HC Deb 23 June 1808 vol 11 cc1002-10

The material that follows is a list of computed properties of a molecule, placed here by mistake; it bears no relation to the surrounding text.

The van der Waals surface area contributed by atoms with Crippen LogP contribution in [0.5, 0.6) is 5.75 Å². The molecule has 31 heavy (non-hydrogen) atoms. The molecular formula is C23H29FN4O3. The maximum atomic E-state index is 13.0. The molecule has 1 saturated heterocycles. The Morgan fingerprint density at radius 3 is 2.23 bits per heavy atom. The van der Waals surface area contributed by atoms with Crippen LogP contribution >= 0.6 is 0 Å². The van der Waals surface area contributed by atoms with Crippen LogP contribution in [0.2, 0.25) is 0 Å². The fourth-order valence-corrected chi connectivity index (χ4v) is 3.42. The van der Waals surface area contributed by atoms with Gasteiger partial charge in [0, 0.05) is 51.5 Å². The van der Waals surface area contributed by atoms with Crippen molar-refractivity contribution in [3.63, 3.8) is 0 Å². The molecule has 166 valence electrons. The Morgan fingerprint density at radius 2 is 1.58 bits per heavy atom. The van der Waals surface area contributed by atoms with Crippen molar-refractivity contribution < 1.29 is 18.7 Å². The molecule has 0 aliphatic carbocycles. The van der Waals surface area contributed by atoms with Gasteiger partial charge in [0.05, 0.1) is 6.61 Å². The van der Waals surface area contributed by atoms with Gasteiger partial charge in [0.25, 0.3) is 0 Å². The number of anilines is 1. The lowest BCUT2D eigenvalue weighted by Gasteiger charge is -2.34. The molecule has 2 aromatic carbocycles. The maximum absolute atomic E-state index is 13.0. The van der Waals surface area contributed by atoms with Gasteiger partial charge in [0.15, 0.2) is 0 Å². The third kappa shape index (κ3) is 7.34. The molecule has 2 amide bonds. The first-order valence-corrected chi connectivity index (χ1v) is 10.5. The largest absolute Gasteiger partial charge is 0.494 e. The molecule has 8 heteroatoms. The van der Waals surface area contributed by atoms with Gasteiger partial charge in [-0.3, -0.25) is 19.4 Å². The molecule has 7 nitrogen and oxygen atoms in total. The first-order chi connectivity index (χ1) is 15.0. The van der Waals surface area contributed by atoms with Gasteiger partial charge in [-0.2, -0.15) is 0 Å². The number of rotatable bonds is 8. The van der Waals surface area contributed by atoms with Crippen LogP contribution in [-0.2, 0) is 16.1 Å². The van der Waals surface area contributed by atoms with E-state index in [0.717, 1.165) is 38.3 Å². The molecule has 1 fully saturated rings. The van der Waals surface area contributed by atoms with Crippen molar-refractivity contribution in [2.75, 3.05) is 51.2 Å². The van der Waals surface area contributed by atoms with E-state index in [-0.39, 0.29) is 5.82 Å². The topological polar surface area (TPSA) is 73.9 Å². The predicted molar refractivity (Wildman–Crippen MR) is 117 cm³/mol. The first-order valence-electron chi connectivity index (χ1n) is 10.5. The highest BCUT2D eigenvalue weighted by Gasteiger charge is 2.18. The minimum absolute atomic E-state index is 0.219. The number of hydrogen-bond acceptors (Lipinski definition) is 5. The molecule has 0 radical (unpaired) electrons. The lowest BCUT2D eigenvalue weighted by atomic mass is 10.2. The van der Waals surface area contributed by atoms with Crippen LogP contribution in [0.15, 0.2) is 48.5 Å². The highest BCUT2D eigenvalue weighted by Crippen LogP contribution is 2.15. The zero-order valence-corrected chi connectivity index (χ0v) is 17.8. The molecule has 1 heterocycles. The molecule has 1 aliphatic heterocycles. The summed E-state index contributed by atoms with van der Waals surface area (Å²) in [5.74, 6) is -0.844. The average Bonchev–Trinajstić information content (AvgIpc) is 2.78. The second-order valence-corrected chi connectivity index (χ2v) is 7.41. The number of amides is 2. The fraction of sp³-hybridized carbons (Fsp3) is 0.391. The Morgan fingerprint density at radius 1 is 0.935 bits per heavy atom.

Mr. Wardell,